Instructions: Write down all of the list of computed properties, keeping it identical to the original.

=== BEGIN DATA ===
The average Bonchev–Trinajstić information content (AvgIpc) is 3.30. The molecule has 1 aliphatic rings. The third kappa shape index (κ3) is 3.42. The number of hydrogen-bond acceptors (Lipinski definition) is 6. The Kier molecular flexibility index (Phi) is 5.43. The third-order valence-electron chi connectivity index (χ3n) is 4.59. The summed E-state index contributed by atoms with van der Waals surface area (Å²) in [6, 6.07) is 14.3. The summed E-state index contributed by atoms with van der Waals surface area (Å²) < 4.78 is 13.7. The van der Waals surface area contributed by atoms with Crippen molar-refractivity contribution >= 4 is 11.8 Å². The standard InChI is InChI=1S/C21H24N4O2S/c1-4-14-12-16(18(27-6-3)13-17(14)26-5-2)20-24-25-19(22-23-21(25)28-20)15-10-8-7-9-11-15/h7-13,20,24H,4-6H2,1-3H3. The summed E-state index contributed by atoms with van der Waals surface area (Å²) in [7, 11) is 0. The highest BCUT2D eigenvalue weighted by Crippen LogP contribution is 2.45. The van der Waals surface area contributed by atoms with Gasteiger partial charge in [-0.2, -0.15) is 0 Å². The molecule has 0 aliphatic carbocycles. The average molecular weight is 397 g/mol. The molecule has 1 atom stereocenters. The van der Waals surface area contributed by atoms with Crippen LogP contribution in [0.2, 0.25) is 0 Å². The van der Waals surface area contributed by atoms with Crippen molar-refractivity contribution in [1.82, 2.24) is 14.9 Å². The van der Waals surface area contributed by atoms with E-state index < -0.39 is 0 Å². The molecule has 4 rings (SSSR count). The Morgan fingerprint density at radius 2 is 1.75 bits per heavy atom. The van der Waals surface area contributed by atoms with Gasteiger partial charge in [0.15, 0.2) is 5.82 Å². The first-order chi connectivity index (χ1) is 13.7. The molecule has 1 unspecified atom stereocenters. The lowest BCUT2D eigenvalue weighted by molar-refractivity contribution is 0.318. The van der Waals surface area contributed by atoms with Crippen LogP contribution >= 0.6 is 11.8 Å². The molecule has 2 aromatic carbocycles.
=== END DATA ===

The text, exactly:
The average Bonchev–Trinajstić information content (AvgIpc) is 3.30. The molecule has 1 aliphatic rings. The third kappa shape index (κ3) is 3.42. The number of hydrogen-bond acceptors (Lipinski definition) is 6. The Kier molecular flexibility index (Phi) is 5.43. The third-order valence-electron chi connectivity index (χ3n) is 4.59. The summed E-state index contributed by atoms with van der Waals surface area (Å²) in [6, 6.07) is 14.3. The summed E-state index contributed by atoms with van der Waals surface area (Å²) < 4.78 is 13.7. The van der Waals surface area contributed by atoms with Crippen molar-refractivity contribution >= 4 is 11.8 Å². The standard InChI is InChI=1S/C21H24N4O2S/c1-4-14-12-16(18(27-6-3)13-17(14)26-5-2)20-24-25-19(22-23-21(25)28-20)15-10-8-7-9-11-15/h7-13,20,24H,4-6H2,1-3H3. The summed E-state index contributed by atoms with van der Waals surface area (Å²) in [7, 11) is 0. The highest BCUT2D eigenvalue weighted by Crippen LogP contribution is 2.45. The van der Waals surface area contributed by atoms with Gasteiger partial charge in [-0.2, -0.15) is 0 Å². The molecule has 0 aliphatic carbocycles. The average molecular weight is 397 g/mol. The molecule has 1 atom stereocenters. The van der Waals surface area contributed by atoms with Crippen LogP contribution in [0.2, 0.25) is 0 Å². The van der Waals surface area contributed by atoms with Crippen molar-refractivity contribution in [1.82, 2.24) is 14.9 Å². The van der Waals surface area contributed by atoms with E-state index < -0.39 is 0 Å². The molecule has 4 rings (SSSR count). The Morgan fingerprint density at radius 2 is 1.75 bits per heavy atom. The van der Waals surface area contributed by atoms with Gasteiger partial charge in [0.15, 0.2) is 5.82 Å². The first-order chi connectivity index (χ1) is 13.7. The molecule has 1 unspecified atom stereocenters. The lowest BCUT2D eigenvalue weighted by molar-refractivity contribution is 0.318. The van der Waals surface area contributed by atoms with Crippen LogP contribution >= 0.6 is 11.8 Å². The molecule has 2 aromatic carbocycles.